In my previous blog post The Science of Yoga and Meditation, I outline the benefits of yoga and meditation on the brain. They re-shape the brain increasing brain cells for self-awareness and increasing the thickness of the cerebral cortex, which in turn increases attention and focus. Meditation can actually improve memory recall in eight weeks (Fast Company). In a rather contradictory fashion, it has been discovered that meditation works by slowing our brains down.

It is also a good idea to keep working on your memory. Various techniques such as using mnemonics can help. Some studies have shown that actually working on your memory does improve it (New Scientist Mind Expanding) and when you are working either on your memory or not, it certainly pays to decrease all distractions around you. Be more attentive and discipline yourself to focus upon the task at hand.


3. Sleep
Everyone needs their time in the Land of Nod and everybody knows that lack of sleep will slow down the brain’s abilities. Science has now proven this as during sleep your brain processes new memories and practices new skills. If you have been awake for 21 hours then this is similar to being drunk. So enjoy your duvet and pillow a little bit more (New Scientist).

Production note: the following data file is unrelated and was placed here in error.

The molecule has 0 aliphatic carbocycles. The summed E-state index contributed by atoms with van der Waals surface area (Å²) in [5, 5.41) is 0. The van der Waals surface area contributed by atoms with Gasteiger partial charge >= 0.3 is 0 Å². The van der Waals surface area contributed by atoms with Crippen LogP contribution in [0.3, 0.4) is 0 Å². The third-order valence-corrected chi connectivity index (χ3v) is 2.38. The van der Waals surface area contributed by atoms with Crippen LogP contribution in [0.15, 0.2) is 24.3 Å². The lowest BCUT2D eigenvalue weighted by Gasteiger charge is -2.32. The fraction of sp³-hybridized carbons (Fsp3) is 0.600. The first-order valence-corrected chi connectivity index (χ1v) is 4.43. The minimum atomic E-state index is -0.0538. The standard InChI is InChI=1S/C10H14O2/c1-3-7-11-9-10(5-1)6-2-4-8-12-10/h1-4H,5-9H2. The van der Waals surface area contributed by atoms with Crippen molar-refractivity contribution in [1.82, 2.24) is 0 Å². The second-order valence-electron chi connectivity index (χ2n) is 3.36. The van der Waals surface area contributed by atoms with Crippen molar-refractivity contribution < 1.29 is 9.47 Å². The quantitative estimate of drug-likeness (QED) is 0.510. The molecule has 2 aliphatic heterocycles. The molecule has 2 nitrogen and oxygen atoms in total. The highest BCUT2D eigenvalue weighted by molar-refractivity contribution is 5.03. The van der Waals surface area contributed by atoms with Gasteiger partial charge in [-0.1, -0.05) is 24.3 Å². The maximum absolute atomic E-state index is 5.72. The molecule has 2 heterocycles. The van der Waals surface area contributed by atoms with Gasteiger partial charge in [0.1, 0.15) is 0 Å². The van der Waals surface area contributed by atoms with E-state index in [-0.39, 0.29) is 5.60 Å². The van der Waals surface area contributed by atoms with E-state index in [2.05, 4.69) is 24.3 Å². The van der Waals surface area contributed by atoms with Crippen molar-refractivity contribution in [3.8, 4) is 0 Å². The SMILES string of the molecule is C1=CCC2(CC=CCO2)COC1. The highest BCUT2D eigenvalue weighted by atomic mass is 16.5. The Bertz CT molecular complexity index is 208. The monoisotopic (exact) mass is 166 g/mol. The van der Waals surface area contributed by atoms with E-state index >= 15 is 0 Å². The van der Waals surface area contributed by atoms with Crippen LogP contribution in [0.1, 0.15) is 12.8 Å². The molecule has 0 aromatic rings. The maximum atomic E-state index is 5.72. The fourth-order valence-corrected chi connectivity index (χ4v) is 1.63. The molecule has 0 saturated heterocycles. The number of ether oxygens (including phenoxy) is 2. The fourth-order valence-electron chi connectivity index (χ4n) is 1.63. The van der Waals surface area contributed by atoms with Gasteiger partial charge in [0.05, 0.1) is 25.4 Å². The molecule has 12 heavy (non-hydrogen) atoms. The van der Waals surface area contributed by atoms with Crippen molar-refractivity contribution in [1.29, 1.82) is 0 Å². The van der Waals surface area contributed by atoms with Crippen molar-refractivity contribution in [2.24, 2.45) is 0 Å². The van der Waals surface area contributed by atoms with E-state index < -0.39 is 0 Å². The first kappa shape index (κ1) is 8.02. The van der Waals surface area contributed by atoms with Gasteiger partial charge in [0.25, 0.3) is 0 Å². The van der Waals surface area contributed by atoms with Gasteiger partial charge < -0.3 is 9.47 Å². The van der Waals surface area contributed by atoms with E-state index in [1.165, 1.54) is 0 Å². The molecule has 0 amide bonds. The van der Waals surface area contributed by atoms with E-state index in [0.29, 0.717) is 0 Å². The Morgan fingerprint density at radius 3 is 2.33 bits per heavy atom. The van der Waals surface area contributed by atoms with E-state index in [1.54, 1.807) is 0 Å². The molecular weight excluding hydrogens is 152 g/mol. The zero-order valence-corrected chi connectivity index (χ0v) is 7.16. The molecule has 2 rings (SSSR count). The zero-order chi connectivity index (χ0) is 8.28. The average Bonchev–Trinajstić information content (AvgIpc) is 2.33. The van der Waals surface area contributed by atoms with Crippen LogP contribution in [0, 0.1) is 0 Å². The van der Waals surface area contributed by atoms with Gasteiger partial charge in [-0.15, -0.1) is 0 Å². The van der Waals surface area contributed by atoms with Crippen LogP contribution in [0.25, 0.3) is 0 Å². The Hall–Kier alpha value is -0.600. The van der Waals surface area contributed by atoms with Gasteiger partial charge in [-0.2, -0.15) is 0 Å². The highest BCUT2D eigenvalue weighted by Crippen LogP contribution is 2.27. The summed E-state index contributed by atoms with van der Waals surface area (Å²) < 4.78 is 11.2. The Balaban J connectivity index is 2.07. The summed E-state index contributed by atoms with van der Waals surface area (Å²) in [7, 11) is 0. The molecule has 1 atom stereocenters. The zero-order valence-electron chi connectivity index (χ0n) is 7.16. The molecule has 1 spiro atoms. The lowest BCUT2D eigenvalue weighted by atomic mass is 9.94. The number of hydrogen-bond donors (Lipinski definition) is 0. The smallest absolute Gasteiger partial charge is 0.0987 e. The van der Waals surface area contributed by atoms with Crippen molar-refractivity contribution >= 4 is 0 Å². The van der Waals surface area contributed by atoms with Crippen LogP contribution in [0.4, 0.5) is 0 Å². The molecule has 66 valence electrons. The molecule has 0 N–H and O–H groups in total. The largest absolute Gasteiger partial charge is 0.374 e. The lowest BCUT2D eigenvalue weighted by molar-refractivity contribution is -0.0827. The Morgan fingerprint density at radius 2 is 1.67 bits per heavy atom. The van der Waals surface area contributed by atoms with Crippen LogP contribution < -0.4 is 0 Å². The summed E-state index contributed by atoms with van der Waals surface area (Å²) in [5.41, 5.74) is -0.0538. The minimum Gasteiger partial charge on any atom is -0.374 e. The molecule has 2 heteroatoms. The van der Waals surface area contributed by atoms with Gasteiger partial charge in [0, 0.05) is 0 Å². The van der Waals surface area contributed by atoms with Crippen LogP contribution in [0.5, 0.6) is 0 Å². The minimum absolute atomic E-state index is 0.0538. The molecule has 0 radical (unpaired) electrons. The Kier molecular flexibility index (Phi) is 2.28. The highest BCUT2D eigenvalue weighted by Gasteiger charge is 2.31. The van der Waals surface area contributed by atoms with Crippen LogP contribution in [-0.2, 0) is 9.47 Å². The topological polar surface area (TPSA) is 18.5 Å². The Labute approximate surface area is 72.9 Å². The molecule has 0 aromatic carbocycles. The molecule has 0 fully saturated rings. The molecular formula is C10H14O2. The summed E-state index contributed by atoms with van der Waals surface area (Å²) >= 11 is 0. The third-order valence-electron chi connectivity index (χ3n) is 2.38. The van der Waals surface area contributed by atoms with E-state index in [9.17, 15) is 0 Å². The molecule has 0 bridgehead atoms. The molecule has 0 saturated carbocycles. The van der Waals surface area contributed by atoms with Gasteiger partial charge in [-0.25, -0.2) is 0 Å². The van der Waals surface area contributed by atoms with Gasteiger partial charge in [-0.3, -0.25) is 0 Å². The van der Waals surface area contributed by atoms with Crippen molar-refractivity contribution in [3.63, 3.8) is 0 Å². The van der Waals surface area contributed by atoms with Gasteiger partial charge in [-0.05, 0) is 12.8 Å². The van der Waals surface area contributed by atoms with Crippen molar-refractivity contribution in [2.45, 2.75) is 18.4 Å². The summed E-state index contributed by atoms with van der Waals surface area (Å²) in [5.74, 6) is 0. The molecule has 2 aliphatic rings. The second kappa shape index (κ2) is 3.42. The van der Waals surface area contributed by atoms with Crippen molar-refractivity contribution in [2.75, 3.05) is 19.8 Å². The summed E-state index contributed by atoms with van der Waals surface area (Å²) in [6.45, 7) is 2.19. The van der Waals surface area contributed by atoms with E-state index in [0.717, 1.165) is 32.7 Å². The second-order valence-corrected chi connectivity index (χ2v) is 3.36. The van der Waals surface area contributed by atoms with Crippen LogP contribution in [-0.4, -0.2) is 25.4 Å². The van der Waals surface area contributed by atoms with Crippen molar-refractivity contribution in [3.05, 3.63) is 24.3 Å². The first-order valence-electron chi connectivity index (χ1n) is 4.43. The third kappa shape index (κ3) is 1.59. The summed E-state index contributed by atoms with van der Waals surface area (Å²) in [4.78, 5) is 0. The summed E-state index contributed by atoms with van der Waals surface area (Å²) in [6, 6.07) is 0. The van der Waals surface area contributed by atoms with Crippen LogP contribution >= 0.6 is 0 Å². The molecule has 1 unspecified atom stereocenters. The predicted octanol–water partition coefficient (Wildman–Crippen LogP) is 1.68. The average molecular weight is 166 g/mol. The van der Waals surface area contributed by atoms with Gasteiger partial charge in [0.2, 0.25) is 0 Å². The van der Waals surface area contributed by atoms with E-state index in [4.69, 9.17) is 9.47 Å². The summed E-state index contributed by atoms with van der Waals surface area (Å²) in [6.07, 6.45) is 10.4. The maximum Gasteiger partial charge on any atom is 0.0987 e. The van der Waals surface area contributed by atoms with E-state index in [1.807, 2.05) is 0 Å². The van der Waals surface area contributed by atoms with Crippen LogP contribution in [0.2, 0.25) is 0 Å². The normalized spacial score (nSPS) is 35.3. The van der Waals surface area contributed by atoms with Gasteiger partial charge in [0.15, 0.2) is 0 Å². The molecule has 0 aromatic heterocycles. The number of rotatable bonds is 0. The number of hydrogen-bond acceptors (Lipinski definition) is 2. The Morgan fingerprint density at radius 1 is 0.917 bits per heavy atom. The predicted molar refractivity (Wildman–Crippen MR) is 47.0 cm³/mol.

4. Tap into your circadian rhythms
It can take someone anything between 30 minutes to 4 hours to shake off morning grogginess (it certainly feels like 4 hours for me!) so avoid high intensity work at this time as well as close to midnight. Ideally the best time to do hard work is from mid-morning to noon and from 4pm- 10pm. You will also want to ensure that your core body temperature is at 37 degrees celsius as studies have shown that temperature can affect attention, reasoning and reaction times (New Scientist).


5. Burn some rosemary oil
The author of this BBC article was highly sceptical over how inhaling rosemary oil can affect the mind, but if you read the article you will find he was won over. An experiment was conducted at Northumbria University where 60 older volunteers were tested in a room infused with either lavender oil (which is associated with inducing sleep) or rosemary oil or no scent at all. Any comments referring to smells were dismissed as irrelevant associated with a previous experiment using that room. They found that those in the room exposed to rosemary oil did significantly better than those who were tested in the standard/no scent room, and interestingly those that were exposed to lavender did significantly worse in comparison to those in the standard room. By analysing the blood, they found chemicals of the rosemary oil in it. They suspect it is the chemical 1,8 cineole that maybe responsible.